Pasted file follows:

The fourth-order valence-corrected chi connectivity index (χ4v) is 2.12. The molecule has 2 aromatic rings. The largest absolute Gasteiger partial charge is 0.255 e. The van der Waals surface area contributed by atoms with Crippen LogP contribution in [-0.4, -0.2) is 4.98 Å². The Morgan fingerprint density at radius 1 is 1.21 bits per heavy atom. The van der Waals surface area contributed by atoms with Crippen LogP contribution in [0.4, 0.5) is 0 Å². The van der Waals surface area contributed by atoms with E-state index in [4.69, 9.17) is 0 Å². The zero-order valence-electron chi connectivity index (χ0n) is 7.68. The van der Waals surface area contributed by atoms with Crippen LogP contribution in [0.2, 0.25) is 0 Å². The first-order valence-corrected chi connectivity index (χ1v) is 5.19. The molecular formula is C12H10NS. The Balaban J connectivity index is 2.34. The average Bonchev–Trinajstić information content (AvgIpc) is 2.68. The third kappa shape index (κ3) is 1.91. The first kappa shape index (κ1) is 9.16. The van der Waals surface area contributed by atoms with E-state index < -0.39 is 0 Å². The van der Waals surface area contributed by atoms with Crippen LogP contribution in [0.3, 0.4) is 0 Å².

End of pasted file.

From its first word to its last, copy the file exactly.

The fourth-order valence-corrected chi connectivity index (χ4v) is 2.12. The molecule has 2 aromatic rings. The largest absolute Gasteiger partial charge is 0.255 e. The van der Waals surface area contributed by atoms with Crippen LogP contribution in [-0.4, -0.2) is 4.98 Å². The Morgan fingerprint density at radius 1 is 1.21 bits per heavy atom. The van der Waals surface area contributed by atoms with Crippen LogP contribution in [0.4, 0.5) is 0 Å². The van der Waals surface area contributed by atoms with E-state index in [4.69, 9.17) is 0 Å². The zero-order valence-electron chi connectivity index (χ0n) is 7.68. The van der Waals surface area contributed by atoms with Crippen LogP contribution in [0.2, 0.25) is 0 Å². The first-order valence-corrected chi connectivity index (χ1v) is 5.19. The molecular formula is C12H10NS. The Balaban J connectivity index is 2.34. The average Bonchev–Trinajstić information content (AvgIpc) is 2.68. The third kappa shape index (κ3) is 1.91. The first kappa shape index (κ1) is 9.16. The van der Waals surface area contributed by atoms with E-state index < -0.39 is 0 Å². The van der Waals surface area contributed by atoms with Crippen LogP contribution in [0.3, 0.4) is 0 Å².